[vlc-devel] Re: Do we have a MPEG expert in VLC?

Gildas Bazin gbazin at netcourrier.com
Wed Dec 10 21:03:41 CET 2003

On Wednesday 10 December 2003 03:12, R. Bernstein wrote:
> Gildas Bazin writes:
>  > I just tried the above sample and the problem doesn't come from VLC but 
>  > the file itself. There are invalid SCR (system clock reference) 
>  > happening randomly (?) in the stream. VLC relies on this information to 
>  > read the stream at the right pace (contrary to other players like xine/
>  > mplayer which don't use this info and synchronise everything on the 
>  > output clock).
> I think this warrants a closer investigation. No, the problems are not
> random - they occur every place that a subtitle is to appear.
> Given that the example of a couple years back *purports* to be a
> standard SVCD with subtitles and is probably the most advertised link
> for testing SVCD subtitles, it's hard to believe that if there where
> invalid SCR timetamps happening randomly, this is the first player for
> which this has been noticed. I've created a new SVCD with subtitles of
> my own, with the recent versions of software and get the same kinds of
> drop-outs before a subtitle (with vlc only).
> And I've tried this exmple on a couple of hardware DVD/VCD/MP3 players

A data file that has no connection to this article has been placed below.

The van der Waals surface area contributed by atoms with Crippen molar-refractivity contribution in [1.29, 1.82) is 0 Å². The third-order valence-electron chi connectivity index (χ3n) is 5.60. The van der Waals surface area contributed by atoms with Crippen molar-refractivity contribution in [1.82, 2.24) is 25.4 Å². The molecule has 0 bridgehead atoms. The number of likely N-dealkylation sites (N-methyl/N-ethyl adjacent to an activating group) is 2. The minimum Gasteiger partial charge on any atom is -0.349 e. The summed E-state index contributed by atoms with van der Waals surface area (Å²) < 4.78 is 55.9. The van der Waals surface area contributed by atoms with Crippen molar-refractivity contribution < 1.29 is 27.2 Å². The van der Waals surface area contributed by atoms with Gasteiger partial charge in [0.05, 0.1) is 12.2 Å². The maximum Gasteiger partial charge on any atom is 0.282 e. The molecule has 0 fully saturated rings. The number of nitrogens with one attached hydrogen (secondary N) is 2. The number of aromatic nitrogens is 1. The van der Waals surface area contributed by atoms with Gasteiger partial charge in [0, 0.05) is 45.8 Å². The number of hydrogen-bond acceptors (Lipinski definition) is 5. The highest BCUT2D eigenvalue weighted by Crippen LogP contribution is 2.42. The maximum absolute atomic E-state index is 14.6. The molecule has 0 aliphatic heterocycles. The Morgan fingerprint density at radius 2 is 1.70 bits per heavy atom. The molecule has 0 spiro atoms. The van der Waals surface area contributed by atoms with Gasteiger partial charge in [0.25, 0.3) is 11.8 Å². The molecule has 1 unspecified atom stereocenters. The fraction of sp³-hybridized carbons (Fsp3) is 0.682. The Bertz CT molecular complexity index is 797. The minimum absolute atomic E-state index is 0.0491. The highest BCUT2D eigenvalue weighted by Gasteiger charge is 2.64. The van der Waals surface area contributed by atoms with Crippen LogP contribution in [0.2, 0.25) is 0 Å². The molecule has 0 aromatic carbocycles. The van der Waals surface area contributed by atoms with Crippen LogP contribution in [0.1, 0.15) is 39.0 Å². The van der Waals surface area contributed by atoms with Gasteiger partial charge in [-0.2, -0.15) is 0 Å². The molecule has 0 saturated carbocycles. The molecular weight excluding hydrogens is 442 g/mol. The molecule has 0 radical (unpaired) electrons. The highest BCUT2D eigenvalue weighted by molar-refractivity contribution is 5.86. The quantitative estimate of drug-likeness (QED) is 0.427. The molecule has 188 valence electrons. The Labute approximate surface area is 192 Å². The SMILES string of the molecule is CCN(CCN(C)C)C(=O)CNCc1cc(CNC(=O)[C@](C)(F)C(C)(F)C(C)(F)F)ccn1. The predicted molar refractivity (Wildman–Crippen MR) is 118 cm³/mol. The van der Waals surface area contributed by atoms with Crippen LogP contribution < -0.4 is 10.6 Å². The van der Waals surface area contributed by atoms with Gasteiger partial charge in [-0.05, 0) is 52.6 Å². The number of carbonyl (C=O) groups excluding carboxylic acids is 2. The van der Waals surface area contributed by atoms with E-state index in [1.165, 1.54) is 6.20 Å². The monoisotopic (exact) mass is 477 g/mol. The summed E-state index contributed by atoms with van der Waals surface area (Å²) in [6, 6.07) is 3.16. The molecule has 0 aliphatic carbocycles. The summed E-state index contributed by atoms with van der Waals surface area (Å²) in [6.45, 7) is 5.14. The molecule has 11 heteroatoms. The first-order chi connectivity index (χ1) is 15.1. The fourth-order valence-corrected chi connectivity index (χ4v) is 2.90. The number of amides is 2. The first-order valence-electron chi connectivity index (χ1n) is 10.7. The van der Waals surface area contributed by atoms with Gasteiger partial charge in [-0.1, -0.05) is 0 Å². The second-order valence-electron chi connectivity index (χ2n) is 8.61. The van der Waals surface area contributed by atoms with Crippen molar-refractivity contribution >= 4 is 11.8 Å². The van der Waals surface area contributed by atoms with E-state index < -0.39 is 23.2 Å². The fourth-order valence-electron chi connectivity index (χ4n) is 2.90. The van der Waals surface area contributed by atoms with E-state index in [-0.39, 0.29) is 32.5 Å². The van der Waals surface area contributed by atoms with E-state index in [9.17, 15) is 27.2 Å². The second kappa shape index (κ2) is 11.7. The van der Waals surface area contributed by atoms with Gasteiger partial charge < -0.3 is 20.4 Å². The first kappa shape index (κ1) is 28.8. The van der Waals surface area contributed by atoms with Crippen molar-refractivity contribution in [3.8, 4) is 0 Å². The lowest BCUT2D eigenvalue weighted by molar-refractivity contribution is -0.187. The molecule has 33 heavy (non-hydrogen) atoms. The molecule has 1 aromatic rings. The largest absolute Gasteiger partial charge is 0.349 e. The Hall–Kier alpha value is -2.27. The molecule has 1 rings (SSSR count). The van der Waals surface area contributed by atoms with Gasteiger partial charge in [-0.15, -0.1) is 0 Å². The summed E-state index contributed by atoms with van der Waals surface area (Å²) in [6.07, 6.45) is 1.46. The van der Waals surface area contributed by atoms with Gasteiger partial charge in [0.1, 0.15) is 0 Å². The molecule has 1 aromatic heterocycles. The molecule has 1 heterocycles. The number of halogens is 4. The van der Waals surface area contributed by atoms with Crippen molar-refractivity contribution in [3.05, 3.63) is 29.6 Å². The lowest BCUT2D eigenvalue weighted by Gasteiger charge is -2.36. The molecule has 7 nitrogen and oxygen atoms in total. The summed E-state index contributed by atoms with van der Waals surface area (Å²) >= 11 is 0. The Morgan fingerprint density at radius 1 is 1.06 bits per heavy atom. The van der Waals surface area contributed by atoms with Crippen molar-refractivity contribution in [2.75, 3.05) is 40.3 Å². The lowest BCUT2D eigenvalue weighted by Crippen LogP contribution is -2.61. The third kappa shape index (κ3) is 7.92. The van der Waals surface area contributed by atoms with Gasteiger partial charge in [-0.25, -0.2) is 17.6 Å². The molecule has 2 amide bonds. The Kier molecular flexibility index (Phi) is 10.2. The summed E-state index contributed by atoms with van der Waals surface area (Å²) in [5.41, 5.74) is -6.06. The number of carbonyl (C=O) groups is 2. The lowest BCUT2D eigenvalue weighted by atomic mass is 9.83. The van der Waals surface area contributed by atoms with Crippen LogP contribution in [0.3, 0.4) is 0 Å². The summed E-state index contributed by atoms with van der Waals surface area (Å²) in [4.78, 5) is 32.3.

> - they don't suffer the dropout problem. One of the hardware players
> tried doesn't handle the SVCD subtitles, but plays the rest fine.

As I already told you, VLC does rely on the SCR information to be correct. 
This is so because VLC was first designed as a network player and thus does 
all the synchronisation on the system clock embedded in the stream instead 
of synchronising on the audio output clock and reading the data faster/
slower according to this.

Now it is most probable that 99.99% of the other players out there (hardware 
or software) don't use this information (SCR) at all and thus won't be 
affected by such malformed streams.

Just in case you don't see why SCRs are important, let me explain you the 2 
main useages for them.

1 - When a player doesn't have any control over the pace at which it is 
reading the data (network input or real time encoding like a PVR) then it 
must make sure it won't read too quickly or it will underrun or too slowly 
or it will overrun. That means that it needs to synchronise on the clock 
used by the sender of the data... which is... the SCR. So bascially it uses 
the SCR to adjust the playing rate of the video/audio.
And without valid SCRs this can't be done.

2 - SCRs are also used by "dumb" streamers that don't need to know what type 
of data is contained inside an MPEG file to stream the file and send the 
chunks of data at the right time (indicated by the SCRs).

Now the only solution I see to this problem is to change the synchronisation 
method when we are dealing with streams on which we have control over the 
reading pace. There are plans to do this in VLC and development on this 
will likely start after 0.7.0 is released.


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